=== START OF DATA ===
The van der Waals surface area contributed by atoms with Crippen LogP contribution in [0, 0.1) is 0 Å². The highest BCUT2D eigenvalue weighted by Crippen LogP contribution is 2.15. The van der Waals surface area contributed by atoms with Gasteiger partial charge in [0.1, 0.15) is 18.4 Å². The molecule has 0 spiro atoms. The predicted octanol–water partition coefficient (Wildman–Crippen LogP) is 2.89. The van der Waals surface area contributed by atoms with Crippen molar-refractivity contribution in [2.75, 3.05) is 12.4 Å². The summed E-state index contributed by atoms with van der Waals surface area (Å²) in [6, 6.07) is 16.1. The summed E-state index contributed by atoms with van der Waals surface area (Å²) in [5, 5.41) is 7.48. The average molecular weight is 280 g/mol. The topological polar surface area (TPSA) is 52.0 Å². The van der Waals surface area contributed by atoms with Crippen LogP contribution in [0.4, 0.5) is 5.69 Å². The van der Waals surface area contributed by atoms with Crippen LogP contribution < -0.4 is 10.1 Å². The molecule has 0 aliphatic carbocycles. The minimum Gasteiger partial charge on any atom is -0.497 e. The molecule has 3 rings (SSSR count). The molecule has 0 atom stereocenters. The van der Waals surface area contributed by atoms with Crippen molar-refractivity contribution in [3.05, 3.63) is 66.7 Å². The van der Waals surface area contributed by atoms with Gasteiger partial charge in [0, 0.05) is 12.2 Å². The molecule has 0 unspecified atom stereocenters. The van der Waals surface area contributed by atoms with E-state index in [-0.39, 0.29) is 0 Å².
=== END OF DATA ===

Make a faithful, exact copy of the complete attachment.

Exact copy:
The van der Waals surface area contributed by atoms with Crippen LogP contribution in [0, 0.1) is 0 Å². The highest BCUT2D eigenvalue weighted by Crippen LogP contribution is 2.15. The van der Waals surface area contributed by atoms with Gasteiger partial charge in [0.1, 0.15) is 18.4 Å². The molecule has 0 spiro atoms. The predicted octanol–water partition coefficient (Wildman–Crippen LogP) is 2.89. The van der Waals surface area contributed by atoms with Crippen molar-refractivity contribution in [2.75, 3.05) is 12.4 Å². The summed E-state index contributed by atoms with van der Waals surface area (Å²) in [6, 6.07) is 16.1. The summed E-state index contributed by atoms with van der Waals surface area (Å²) in [5, 5.41) is 7.48. The average molecular weight is 280 g/mol. The topological polar surface area (TPSA) is 52.0 Å². The van der Waals surface area contributed by atoms with Crippen LogP contribution in [0.4, 0.5) is 5.69 Å². The van der Waals surface area contributed by atoms with Crippen LogP contribution < -0.4 is 10.1 Å². The molecule has 0 aliphatic carbocycles. The minimum Gasteiger partial charge on any atom is -0.497 e. The molecule has 3 rings (SSSR count). The molecule has 0 atom stereocenters. The van der Waals surface area contributed by atoms with Crippen molar-refractivity contribution in [3.05, 3.63) is 66.7 Å². The van der Waals surface area contributed by atoms with Gasteiger partial charge in [0, 0.05) is 12.2 Å². The molecule has 0 unspecified atom stereocenters. The van der Waals surface area contributed by atoms with E-state index in [-0.39, 0.29) is 0 Å².